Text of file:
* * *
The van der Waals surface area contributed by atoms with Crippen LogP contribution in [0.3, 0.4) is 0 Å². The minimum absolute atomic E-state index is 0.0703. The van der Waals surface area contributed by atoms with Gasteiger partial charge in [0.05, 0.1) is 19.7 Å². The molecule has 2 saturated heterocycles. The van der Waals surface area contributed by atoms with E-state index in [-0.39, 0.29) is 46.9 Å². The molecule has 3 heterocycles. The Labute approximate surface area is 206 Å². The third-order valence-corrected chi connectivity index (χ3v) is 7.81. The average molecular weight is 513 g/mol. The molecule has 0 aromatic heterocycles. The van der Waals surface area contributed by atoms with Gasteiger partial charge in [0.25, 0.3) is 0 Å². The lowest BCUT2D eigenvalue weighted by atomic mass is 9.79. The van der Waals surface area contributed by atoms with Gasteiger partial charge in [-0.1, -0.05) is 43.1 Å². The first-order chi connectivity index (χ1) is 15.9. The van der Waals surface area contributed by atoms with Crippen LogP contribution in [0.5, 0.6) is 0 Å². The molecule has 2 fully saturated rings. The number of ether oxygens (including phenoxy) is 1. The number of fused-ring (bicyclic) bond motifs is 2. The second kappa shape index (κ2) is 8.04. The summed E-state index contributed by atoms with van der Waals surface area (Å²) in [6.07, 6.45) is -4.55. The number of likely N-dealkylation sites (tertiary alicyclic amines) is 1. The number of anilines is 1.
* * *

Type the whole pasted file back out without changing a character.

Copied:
The van der Waals surface area contributed by atoms with Crippen LogP contribution in [0.3, 0.4) is 0 Å². The minimum absolute atomic E-state index is 0.0703. The van der Waals surface area contributed by atoms with Gasteiger partial charge in [0.05, 0.1) is 19.7 Å². The molecule has 2 saturated heterocycles. The van der Waals surface area contributed by atoms with E-state index in [-0.39, 0.29) is 46.9 Å². The molecule has 3 heterocycles. The Labute approximate surface area is 206 Å². The third-order valence-corrected chi connectivity index (χ3v) is 7.81. The average molecular weight is 513 g/mol. The molecule has 0 aromatic heterocycles. The van der Waals surface area contributed by atoms with Gasteiger partial charge in [0.25, 0.3) is 0 Å². The lowest BCUT2D eigenvalue weighted by atomic mass is 9.79. The van der Waals surface area contributed by atoms with Gasteiger partial charge in [-0.1, -0.05) is 43.1 Å². The first-order chi connectivity index (χ1) is 15.9. The van der Waals surface area contributed by atoms with Crippen LogP contribution in [0.5, 0.6) is 0 Å². The molecule has 2 fully saturated rings. The number of ether oxygens (including phenoxy) is 1. The number of fused-ring (bicyclic) bond motifs is 2. The second kappa shape index (κ2) is 8.04. The summed E-state index contributed by atoms with van der Waals surface area (Å²) in [6.07, 6.45) is -4.55. The number of likely N-dealkylation sites (tertiary alicyclic amines) is 1. The number of anilines is 1.